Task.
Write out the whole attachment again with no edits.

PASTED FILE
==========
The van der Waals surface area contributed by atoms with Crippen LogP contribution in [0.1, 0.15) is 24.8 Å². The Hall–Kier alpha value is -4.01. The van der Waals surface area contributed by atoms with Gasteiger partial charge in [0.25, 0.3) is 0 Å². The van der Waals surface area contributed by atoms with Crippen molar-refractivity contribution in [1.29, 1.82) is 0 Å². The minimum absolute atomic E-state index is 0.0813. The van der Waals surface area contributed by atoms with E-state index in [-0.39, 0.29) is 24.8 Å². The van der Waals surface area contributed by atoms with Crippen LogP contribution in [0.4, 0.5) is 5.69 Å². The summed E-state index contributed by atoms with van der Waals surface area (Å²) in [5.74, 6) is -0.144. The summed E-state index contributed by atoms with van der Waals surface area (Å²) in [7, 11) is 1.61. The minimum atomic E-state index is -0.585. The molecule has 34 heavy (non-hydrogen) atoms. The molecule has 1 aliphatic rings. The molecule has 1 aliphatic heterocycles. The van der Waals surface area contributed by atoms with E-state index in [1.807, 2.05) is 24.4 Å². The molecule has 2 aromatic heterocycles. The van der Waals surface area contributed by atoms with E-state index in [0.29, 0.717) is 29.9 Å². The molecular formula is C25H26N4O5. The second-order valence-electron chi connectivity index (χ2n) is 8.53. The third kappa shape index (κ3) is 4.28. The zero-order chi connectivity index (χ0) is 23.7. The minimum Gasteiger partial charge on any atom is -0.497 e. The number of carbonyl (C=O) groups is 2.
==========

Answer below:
The van der Waals surface area contributed by atoms with Crippen LogP contribution in [0.1, 0.15) is 24.8 Å². The Hall–Kier alpha value is -4.01. The van der Waals surface area contributed by atoms with Gasteiger partial charge in [0.25, 0.3) is 0 Å². The van der Waals surface area contributed by atoms with Crippen molar-refractivity contribution in [1.29, 1.82) is 0 Å². The minimum absolute atomic E-state index is 0.0813. The van der Waals surface area contributed by atoms with E-state index in [-0.39, 0.29) is 24.8 Å². The van der Waals surface area contributed by atoms with Crippen LogP contribution in [0.4, 0.5) is 5.69 Å². The summed E-state index contributed by atoms with van der Waals surface area (Å²) in [5.74, 6) is -0.144. The summed E-state index contributed by atoms with van der Waals surface area (Å²) in [7, 11) is 1.61. The minimum atomic E-state index is -0.585. The molecule has 34 heavy (non-hydrogen) atoms. The molecule has 1 aliphatic rings. The molecule has 1 aliphatic heterocycles. The van der Waals surface area contributed by atoms with E-state index in [1.807, 2.05) is 24.4 Å². The molecule has 2 aromatic heterocycles. The van der Waals surface area contributed by atoms with E-state index in [0.29, 0.717) is 29.9 Å². The molecular formula is C25H26N4O5. The second-order valence-electron chi connectivity index (χ2n) is 8.53. The third kappa shape index (κ3) is 4.28. The zero-order chi connectivity index (χ0) is 23.7. The minimum Gasteiger partial charge on any atom is -0.497 e. The number of carbonyl (C=O) groups is 2.